I have pondered the thinking of savants like Herman Kahn. I understand that there is reason to believe that the United States, or some other state willing to prepare against it, could survive and rebuild some kind of life for its people after a nuclear exchange. But how often, and for how long? More important even then this, however, is the question ‘At what cost to humanity’s decent spirit, and the mutually trusting good will required to build upon the opportunities for co-operation such good will offers?’
Even now, powerful nations, including the United States, fall prey to the insane belief that the powers unleashed by our scientific advances allow us to dispense with the view that there is any permanent substance of right and wrong. What will become of this self-idolatry if and when it becomes commonplace for the wielders of this power to pretend that they are as gods, having such destructive power as people once associated exclusively with Divinity itself? Do we honestly believe that, in a world where order is sustained mainly by this perception of superior force, the power to construct and build will be more valued than the power to destroy? Having rejected the concept of God’s creation, and living always with the prospect of recurring nuclear devastation, what hope will there be but for the moment; what incentive to prepare for the future when every future repeated annihilates itself?
I thank God that, until the present day, the leaders of my country have never consented to join in the dance of death involved in threats of nuclear annihilation. They made it clear, again and again, that the aim of maintaining the greatest military power was not just to defeat our enemies in war, but to defeat the enemy that is war itself. I took comfort in the fact that, for a time after the global wars of the twentieth century, our heroes were not human beings anxious to test their mettle against the most obdurate and skillful foes.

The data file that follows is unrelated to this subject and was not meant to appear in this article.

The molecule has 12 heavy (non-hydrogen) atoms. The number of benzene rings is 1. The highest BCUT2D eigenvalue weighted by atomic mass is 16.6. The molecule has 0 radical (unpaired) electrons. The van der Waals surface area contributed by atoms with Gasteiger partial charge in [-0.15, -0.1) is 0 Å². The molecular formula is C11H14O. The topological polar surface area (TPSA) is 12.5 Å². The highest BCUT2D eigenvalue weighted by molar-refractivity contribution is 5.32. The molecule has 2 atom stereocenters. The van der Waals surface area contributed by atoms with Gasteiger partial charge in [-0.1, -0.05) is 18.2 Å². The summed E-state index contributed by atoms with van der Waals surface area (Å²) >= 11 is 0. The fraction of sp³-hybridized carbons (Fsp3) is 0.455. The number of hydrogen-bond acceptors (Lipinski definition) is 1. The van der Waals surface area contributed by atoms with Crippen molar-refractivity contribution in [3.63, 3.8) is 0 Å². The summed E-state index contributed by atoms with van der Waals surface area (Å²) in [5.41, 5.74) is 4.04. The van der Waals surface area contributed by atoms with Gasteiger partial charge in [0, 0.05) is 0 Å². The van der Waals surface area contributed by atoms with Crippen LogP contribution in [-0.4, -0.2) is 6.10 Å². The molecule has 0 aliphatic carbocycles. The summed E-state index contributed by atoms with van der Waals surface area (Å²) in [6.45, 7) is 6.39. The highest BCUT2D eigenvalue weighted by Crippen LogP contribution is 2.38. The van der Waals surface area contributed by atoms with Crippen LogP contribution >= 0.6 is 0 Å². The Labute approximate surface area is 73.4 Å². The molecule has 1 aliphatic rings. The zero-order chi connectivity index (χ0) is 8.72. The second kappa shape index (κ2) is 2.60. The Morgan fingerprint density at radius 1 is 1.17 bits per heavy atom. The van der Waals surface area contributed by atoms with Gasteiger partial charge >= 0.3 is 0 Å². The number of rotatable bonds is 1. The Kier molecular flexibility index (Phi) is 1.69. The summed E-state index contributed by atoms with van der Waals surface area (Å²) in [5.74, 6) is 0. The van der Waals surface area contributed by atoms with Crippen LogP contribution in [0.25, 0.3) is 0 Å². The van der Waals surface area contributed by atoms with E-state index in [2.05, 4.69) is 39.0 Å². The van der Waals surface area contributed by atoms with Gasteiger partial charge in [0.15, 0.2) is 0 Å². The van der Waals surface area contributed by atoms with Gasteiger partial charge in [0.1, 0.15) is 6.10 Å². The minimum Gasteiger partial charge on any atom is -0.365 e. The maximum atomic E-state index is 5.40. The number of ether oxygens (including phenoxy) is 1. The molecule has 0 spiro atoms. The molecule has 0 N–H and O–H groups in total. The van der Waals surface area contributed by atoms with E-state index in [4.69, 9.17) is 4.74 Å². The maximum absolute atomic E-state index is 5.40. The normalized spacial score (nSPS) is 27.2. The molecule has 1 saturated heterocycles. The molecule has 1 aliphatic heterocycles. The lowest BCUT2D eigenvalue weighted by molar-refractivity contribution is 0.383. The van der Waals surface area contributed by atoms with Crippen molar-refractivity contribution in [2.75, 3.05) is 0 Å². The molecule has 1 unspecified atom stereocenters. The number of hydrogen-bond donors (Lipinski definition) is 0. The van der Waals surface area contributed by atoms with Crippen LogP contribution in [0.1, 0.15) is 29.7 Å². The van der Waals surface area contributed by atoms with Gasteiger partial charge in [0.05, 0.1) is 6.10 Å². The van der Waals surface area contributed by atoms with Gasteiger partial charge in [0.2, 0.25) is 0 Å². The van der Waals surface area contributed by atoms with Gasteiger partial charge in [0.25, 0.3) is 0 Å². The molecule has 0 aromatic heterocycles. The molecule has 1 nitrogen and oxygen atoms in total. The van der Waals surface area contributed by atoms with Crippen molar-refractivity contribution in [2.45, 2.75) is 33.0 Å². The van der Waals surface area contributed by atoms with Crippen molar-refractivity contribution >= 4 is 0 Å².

They were people who accepted the duty that a talent for war and combat must impose on decent men and women—which is to use their great talent in defense of the talents that are greater still—the talents that not only build the homes, and cities in which people may dwell in active happiness and peace, but build the souls, in love with God, and good, and justice that shine so as to make those places watchtowers of hope, casting a light ahead that discovers the way to the sunlit highlands of achievements that are worth something because they are worthy of God’s love.
Not long ago I wrote a column suggesting that the Trump administration’s willingness to trade bellicose barbs with North Korean may adversely “invite contemptuous doubts… about our own sense of our status.” From the beginning, a hallmark of American statesmanship has been to recognize our Providential role as a beacon of hope to all humanity. When it comes to nuclear war, that hope rests especially in the forbearance we displayed after the World War II. For a brief moment, we had the thunderbolts Napoleon fondly dreamt of, but we abjured to make active use of them.
No matter how eager Kim Jong-un may be for war, we have proven our awareness that true greatness lies in being anxious to assure the peace and prosperity of others, not just our own survival, and the destruction of our enemies. What we must do now is challenge China and Russia to prove that they, too, are able to satisfy that test of true greatness. Will they join with us in a common effort to defend the record of nuclear peace against Kim Jong-un’s aggressive threats? Or will they go on tolerating his defiance of the commitment to peace so many people around the world sacrificed life, treasure and pride to regain, and then united to serve?